The Danish system is unique, as there is a direct match between the mortgage loan and the covered bonds issued to fund the loan. This provides for a high level of financial stability and forms the basis for transparent competitive loan costs and a flexible early repayment system found nowhere else in the world.

How does the mortgage system work?

The acquisition of real estate in Denmark is typically financed by mortgage credit institutions, which are dedicated financial institutions permitted only to grant loans against mortgages on real estate funded by covered bonds.

The mortgage system is generally based on a match-funding principle, under which mortgage loans are funded by the issuance and sale of covered bonds with matching payment terms. The market value of the underlying bonds at time of sale determines the mortgage loan rate, thereby ensuring a high level of transparency based on market pricing.

The loans are secured through a mortgage on the borrower’s property, and all loans are limited to the statutory maximum loan-tovalue ratio based on the assessed value of the property; 60 percent for commercial properties and 80 percent for residential rental properties.

In addition to the property value, the borrower’s creditworthiness is individually assessed as part of the credit approval process and the mortgage security will often be combined with other types of security in the form of change of control, negative pledge, limitations on dividend distribution and, depending on the circumstances, pledge over the shares in the borrowing company or suretyship.

Key advantages of the Danish mortgage system

The Danish mortgage system offers several advantages due to the unique features of the match-funding principle and the high level of security, including:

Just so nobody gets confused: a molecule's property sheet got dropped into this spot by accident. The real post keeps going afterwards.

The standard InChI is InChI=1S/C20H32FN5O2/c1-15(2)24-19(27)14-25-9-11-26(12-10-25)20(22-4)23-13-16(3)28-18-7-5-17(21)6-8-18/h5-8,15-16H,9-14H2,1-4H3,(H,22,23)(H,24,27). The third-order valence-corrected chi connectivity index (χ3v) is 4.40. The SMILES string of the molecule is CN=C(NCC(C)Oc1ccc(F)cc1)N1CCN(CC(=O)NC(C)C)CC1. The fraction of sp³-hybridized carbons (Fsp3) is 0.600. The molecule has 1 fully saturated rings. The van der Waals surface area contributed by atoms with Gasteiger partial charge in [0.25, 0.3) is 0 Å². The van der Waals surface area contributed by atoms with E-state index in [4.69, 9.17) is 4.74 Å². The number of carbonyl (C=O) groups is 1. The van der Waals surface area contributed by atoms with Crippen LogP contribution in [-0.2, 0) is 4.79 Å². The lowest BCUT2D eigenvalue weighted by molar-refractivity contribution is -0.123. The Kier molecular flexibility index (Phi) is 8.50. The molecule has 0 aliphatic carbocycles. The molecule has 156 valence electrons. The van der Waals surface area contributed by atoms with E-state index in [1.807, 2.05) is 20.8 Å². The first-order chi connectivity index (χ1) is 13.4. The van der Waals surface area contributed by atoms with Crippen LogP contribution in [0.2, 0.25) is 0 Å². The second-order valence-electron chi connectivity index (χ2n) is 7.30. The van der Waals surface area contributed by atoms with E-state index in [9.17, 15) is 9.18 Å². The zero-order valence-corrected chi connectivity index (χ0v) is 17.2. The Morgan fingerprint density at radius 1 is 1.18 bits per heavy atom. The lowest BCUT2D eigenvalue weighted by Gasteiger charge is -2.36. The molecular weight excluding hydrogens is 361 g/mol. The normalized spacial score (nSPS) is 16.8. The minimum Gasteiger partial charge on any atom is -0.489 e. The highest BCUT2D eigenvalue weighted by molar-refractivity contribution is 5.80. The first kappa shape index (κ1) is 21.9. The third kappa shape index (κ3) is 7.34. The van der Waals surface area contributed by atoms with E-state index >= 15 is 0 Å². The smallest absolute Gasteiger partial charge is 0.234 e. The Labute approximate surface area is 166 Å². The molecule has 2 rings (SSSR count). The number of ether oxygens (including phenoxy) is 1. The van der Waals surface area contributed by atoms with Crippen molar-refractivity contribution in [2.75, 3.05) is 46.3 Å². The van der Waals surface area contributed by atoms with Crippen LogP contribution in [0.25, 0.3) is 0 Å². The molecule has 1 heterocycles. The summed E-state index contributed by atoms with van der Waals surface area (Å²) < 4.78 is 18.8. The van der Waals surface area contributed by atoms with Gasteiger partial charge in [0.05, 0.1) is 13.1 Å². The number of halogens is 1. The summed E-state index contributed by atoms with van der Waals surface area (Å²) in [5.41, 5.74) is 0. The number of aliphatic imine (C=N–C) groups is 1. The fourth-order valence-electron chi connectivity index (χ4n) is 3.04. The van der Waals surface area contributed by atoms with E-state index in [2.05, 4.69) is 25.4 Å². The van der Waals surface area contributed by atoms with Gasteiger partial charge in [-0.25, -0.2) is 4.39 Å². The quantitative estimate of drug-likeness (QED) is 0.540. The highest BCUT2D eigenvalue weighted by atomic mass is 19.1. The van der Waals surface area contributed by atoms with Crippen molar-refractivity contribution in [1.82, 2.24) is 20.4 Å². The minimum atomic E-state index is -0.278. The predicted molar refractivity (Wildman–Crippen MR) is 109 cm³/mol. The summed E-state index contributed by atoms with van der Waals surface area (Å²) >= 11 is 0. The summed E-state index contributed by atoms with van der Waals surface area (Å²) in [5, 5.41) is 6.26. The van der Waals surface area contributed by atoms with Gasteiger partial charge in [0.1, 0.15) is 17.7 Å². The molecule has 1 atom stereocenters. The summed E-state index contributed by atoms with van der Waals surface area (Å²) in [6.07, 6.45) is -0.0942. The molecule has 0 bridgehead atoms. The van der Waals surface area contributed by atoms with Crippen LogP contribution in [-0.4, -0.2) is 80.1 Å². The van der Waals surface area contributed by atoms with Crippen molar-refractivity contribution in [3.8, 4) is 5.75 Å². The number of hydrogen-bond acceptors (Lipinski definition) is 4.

• Competitive loan costs
  • Transparent market-based pricing
  • Flexible early repayment options with no penalty
  • Long credit facilities (up to 30 years)
  • Possibility for interest-only financing
  • Mortgage credit institutions cannot terminate the loans except in the event of default

Loan types

Danish mortgage credit institutions offer three main types of mortgage loans, namely: fixed-rate loans, adjustable-rate loans and floatingrate loans (with or without interestrate caps), which are all standard loans. Almost all loans may be combined with interest-only periods for up to ten years, subject to individual credit approval.

Fixed-rate loans are typically longterm loans with a term of up to 30 years, providing for a high degree of security as the interest payments are known throughout the term of the loan. A fixed-rate loan can be either a cash loan or a bond loan, where the main difference is that any capital loss on the sale of the underlying bonds is reflected in the interest rate on the cash loan instead of in the proceeds, as is the case with bond loans. Any capital loss on cash loans is therefore tax deductible, as the loss is converted into interest.

With adjustable-rate loans, the interest rate is adjusted throughout the term of the loan at certain intervals from one year and currently up to ten years, at which time the underlying bonds are redeemed and replaced with new bonds. The yield of the new bonds will then determine the interest rate of the mortgage loan until the next adjustment time. The adjustable-rate loans are cash loans, and any loss or profit on the sale of the underlying bonds is therefore reflected in the interest rate.